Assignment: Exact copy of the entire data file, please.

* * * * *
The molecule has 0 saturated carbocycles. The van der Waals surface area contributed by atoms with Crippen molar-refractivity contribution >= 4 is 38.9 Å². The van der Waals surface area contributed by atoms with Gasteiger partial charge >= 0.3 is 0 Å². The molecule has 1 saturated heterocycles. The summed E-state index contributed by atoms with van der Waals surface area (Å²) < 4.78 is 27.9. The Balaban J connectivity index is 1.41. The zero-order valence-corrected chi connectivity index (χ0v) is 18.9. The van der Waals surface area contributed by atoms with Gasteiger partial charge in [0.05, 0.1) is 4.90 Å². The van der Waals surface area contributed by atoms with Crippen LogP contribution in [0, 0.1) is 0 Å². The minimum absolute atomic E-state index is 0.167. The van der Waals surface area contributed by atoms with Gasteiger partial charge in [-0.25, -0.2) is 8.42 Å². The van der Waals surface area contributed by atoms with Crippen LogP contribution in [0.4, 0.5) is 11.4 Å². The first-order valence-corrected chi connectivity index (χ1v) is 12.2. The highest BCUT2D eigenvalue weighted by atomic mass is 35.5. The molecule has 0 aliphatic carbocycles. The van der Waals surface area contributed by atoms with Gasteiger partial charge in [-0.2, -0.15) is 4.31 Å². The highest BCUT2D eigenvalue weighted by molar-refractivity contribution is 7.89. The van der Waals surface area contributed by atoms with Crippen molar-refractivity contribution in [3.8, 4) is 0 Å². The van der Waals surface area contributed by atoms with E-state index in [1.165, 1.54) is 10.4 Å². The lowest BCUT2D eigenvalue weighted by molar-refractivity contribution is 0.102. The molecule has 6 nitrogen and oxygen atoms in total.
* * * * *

The molecule has 0 saturated carbocycles. The van der Waals surface area contributed by atoms with Crippen molar-refractivity contribution >= 4 is 38.9 Å². The van der Waals surface area contributed by atoms with Gasteiger partial charge >= 0.3 is 0 Å². The molecule has 1 saturated heterocycles. The summed E-state index contributed by atoms with van der Waals surface area (Å²) < 4.78 is 27.9. The Balaban J connectivity index is 1.41. The zero-order valence-corrected chi connectivity index (χ0v) is 18.9. The van der Waals surface area contributed by atoms with Gasteiger partial charge in [0.05, 0.1) is 4.90 Å². The van der Waals surface area contributed by atoms with Crippen LogP contribution in [0, 0.1) is 0 Å². The minimum absolute atomic E-state index is 0.167. The van der Waals surface area contributed by atoms with Gasteiger partial charge in [-0.25, -0.2) is 8.42 Å². The van der Waals surface area contributed by atoms with Crippen LogP contribution in [0.4, 0.5) is 11.4 Å². The first-order valence-corrected chi connectivity index (χ1v) is 12.2. The highest BCUT2D eigenvalue weighted by atomic mass is 35.5. The molecule has 0 aliphatic carbocycles. The van der Waals surface area contributed by atoms with Gasteiger partial charge in [-0.2, -0.15) is 4.31 Å². The highest BCUT2D eigenvalue weighted by molar-refractivity contribution is 7.89. The van der Waals surface area contributed by atoms with Crippen molar-refractivity contribution in [3.8, 4) is 0 Å². The van der Waals surface area contributed by atoms with E-state index in [1.165, 1.54) is 10.4 Å². The lowest BCUT2D eigenvalue weighted by molar-refractivity contribution is 0.102. The molecule has 6 nitrogen and oxygen atoms in total.